Over the years, the NCAA has done an incredible job of growing the tournament. It has done so with great business sense, maximizing every dollar and turning all the college-kids-on-the-big-stage allure into a profit-enhancing force. If it has meant expanding the tournament for greater drama, so be it. If it has meant 9:40 p.m. tip-offs for television, so be it. If it has meant going to absurd lengths to protect marketing agreements, so be it.
In some ways, the NCAA has leveraged the tournament better than pro leagues have maximized their moneymaking possibilities. And, of course, they profit without compensating the actual players — the workforce — beyond the scholarships that their schools give them.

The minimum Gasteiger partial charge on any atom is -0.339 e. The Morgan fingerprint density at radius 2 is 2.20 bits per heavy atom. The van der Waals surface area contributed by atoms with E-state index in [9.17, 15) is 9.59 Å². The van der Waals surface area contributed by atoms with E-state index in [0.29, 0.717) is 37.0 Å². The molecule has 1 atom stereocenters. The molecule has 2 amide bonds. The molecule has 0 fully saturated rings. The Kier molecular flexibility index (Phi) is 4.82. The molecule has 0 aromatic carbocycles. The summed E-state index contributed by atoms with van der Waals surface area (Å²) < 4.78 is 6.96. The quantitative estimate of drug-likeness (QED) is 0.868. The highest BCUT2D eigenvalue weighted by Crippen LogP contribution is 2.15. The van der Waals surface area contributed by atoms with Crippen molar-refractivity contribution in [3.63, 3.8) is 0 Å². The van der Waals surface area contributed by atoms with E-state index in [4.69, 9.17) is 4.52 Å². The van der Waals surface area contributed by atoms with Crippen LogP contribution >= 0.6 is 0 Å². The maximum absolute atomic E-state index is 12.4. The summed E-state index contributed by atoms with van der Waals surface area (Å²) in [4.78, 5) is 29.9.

I’m not one to say breathlessly, “Just pay the players.” You can’t suggest that without also detailing some kind of sophisticated system, with rules and limits, and I have yet to imagine a plan that I’d consider a viable solution. But it’s painfully obvious that college basketball can’t carry on with the status quo, and once the tournament is over, the Condoleezza Rice-led committee appointed to fix the sport will be on the clock. NCAA President Mark Emmert dubbed the group the Commission on College Basketball, and if it seeks sincere resolution, the path starts with doing more to appreciate the impact the players have on this lucrative sport.